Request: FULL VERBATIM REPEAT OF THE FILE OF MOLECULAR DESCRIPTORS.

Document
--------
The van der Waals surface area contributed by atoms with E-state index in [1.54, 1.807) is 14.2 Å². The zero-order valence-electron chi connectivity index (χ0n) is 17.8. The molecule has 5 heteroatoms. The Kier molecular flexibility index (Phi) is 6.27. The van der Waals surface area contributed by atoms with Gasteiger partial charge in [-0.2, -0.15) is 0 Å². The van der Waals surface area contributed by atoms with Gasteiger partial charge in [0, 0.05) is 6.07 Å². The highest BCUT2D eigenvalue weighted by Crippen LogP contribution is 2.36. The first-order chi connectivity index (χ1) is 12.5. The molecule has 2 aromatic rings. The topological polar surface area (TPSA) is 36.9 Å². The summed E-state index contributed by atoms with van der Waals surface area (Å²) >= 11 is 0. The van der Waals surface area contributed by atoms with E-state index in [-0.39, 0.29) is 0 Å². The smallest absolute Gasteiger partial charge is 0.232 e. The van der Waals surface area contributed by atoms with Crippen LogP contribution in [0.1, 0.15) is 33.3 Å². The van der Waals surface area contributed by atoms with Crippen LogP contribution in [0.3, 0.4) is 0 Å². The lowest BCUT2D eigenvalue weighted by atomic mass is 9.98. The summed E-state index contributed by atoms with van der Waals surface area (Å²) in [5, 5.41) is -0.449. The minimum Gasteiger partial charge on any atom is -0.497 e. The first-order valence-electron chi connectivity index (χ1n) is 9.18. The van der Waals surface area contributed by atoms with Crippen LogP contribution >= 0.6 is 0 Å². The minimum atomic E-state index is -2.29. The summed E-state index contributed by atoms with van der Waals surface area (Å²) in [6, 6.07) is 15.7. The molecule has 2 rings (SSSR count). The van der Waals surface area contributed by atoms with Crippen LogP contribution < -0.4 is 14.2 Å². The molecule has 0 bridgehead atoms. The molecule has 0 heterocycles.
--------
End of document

The van der Waals surface area contributed by atoms with E-state index in [1.54, 1.807) is 14.2 Å². The zero-order valence-electron chi connectivity index (χ0n) is 17.8. The molecule has 5 heteroatoms. The Kier molecular flexibility index (Phi) is 6.27. The van der Waals surface area contributed by atoms with Gasteiger partial charge in [-0.2, -0.15) is 0 Å². The van der Waals surface area contributed by atoms with Gasteiger partial charge in [0, 0.05) is 6.07 Å². The highest BCUT2D eigenvalue weighted by Crippen LogP contribution is 2.36. The first-order chi connectivity index (χ1) is 12.5. The molecule has 2 aromatic rings. The topological polar surface area (TPSA) is 36.9 Å². The summed E-state index contributed by atoms with van der Waals surface area (Å²) >= 11 is 0. The van der Waals surface area contributed by atoms with E-state index in [-0.39, 0.29) is 0 Å². The smallest absolute Gasteiger partial charge is 0.232 e. The van der Waals surface area contributed by atoms with Crippen LogP contribution in [0.1, 0.15) is 33.3 Å². The van der Waals surface area contributed by atoms with Crippen LogP contribution in [0.3, 0.4) is 0 Å². The lowest BCUT2D eigenvalue weighted by atomic mass is 9.98. The summed E-state index contributed by atoms with van der Waals surface area (Å²) in [5, 5.41) is -0.449. The minimum Gasteiger partial charge on any atom is -0.497 e. The first-order valence-electron chi connectivity index (χ1n) is 9.18. The van der Waals surface area contributed by atoms with Crippen LogP contribution >= 0.6 is 0 Å². The minimum atomic E-state index is -2.29. The summed E-state index contributed by atoms with van der Waals surface area (Å²) in [6, 6.07) is 15.7. The molecule has 2 rings (SSSR count). The van der Waals surface area contributed by atoms with Crippen LogP contribution < -0.4 is 14.2 Å². The molecule has 0 bridgehead atoms. The molecule has 0 heterocycles.